Wound and burn care
The Matrix has many potential uses for skin repair and in particular, injuries to the skin that involve burns. More research needs to be done, but our hypothesis is that this material will drive the regeneration of laminar skin over a burned or injured area by causing stem cells to differentiate into the right type of cells that are necessary for healing.
Researchers and clinicians are needed to test our theory that there is a potential for the Matrix to regenerate tissue without a scar, which would be an important application for a number of reasons. We also need to demonstrate experimentally that it could potentially accelerate the healing of burns and wounds.
The military could potentially use the Matrix in field hospitals as a hemostatic agent to control the bleeding of major injuries without having to go back in and remove it in preparation for subsequent surgery.
One area of skin repair that we would like to concentrate on are wounds that result from diabetes. This is a very prevalent problem that doesn’t have any good solutions right now and often leads to amputations, so we want to put significant effort and investment in investigating and validating potential solutions because it will benefit millions of people around the world.
Massive injuries that result in the loss of a significant component of a tissue or organ require doctors to regenerate the missing piece. In the fields of tissue engineering and regenerative medicine, researchers try to build a tissue replacement in the lab and then implant it into the patient.
Traditionally there have been two approaches: a top down approach where a scaffold material is designed with the features and geometry to fit the missing tissue, which is then seeded with cells to generate a viable tissue, and a bottom up approach where you start with the cells and allow them to grow a matrix that will regenerate the desired tissue.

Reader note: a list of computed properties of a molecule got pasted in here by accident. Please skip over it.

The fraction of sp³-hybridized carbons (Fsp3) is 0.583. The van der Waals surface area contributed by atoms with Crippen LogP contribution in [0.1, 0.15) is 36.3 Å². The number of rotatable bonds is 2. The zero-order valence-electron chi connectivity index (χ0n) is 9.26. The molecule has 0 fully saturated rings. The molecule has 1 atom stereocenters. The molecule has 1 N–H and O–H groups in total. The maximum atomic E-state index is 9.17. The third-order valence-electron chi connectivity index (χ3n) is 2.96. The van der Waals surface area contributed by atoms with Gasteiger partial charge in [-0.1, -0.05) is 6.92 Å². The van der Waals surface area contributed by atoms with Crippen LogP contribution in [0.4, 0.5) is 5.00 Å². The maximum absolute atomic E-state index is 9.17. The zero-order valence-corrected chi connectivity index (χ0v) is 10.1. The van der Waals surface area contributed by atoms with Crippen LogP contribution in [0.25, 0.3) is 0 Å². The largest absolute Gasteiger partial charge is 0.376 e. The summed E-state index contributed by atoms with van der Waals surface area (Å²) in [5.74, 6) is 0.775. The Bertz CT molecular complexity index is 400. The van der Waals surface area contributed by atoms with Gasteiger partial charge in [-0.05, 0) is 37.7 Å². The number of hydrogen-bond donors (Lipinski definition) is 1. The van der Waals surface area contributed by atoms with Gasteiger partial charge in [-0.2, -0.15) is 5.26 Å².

The Matrix theoretically will allow the two approaches to be combined. It can potentially be used as the scaffolding material in the top down approach to provide the continuity of the tissue that’s missing, while also providing the structural, biological and biochemical cues for the cells to heal the missing defect.
Matrix co-inventor Dr. Omar Aljitawi has already demonstrated proof of concept that the Matrix will enable bone to be repaired. In a preclinical model* he implanted the scaffold into the skull defect of a small animal and was able to show how well bone cells infiltrated into that defect, how well they vascularized and how well they regenerated mineralized tissue, or bone.
Additional cohorts are needed to demonstrate this finding conclusively, but it’s a promising start. Our experiments would need to be repeated and statistically proven to have the type of proof that would be required for a clinical claim. We would also like to test different formulations of the Matrix, like adding growth factors or stem cells to the treatment.
*Jadalannagari S, Converse G, McFall C, Buse E, Filla M, et al. (2017) Decellularized Wharton’s Jelly from human umbilical cord as a novel 3D scaffolding material for tissue engineering applications. PLOS ONE 12(2): e0172098.